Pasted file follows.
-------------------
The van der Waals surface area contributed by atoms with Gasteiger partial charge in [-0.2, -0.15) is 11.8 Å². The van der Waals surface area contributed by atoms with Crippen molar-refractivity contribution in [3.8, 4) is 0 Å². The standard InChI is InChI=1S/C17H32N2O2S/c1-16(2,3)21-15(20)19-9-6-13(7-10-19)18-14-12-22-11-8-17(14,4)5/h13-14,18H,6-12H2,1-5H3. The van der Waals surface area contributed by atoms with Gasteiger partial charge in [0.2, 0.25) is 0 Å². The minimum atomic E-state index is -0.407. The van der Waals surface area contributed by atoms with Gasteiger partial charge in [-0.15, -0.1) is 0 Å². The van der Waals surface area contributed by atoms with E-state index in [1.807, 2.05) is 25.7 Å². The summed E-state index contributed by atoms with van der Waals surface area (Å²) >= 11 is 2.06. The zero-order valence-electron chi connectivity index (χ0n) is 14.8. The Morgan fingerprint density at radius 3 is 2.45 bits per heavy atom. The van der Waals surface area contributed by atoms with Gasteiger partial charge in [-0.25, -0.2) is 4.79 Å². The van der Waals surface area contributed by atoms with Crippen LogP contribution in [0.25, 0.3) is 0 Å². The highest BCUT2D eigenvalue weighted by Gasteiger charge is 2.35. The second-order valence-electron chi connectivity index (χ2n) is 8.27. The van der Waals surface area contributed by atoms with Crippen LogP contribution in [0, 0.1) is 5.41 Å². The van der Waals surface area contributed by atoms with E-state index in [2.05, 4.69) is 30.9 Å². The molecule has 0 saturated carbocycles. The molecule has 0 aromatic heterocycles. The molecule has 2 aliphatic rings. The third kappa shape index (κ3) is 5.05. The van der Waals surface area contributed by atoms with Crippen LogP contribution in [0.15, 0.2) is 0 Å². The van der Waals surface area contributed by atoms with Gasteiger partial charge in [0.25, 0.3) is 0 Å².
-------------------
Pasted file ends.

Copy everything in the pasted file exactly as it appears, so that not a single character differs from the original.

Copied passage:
The van der Waals surface area contributed by atoms with Gasteiger partial charge in [-0.2, -0.15) is 11.8 Å². The van der Waals surface area contributed by atoms with Crippen molar-refractivity contribution in [3.8, 4) is 0 Å². The standard InChI is InChI=1S/C17H32N2O2S/c1-16(2,3)21-15(20)19-9-6-13(7-10-19)18-14-12-22-11-8-17(14,4)5/h13-14,18H,6-12H2,1-5H3. The van der Waals surface area contributed by atoms with Gasteiger partial charge in [0.2, 0.25) is 0 Å². The minimum atomic E-state index is -0.407. The van der Waals surface area contributed by atoms with Gasteiger partial charge in [-0.15, -0.1) is 0 Å². The van der Waals surface area contributed by atoms with E-state index in [1.807, 2.05) is 25.7 Å². The summed E-state index contributed by atoms with van der Waals surface area (Å²) >= 11 is 2.06. The zero-order valence-electron chi connectivity index (χ0n) is 14.8. The Morgan fingerprint density at radius 3 is 2.45 bits per heavy atom. The van der Waals surface area contributed by atoms with Gasteiger partial charge in [-0.25, -0.2) is 4.79 Å². The van der Waals surface area contributed by atoms with Crippen LogP contribution in [0.25, 0.3) is 0 Å². The highest BCUT2D eigenvalue weighted by Gasteiger charge is 2.35. The second-order valence-electron chi connectivity index (χ2n) is 8.27. The van der Waals surface area contributed by atoms with Crippen LogP contribution in [0, 0.1) is 5.41 Å². The van der Waals surface area contributed by atoms with E-state index in [2.05, 4.69) is 30.9 Å². The molecule has 0 saturated carbocycles. The molecule has 0 aromatic heterocycles. The molecule has 2 aliphatic rings. The third kappa shape index (κ3) is 5.05. The van der Waals surface area contributed by atoms with Crippen LogP contribution in [0.15, 0.2) is 0 Å². The van der Waals surface area contributed by atoms with Gasteiger partial charge in [0.25, 0.3) is 0 Å².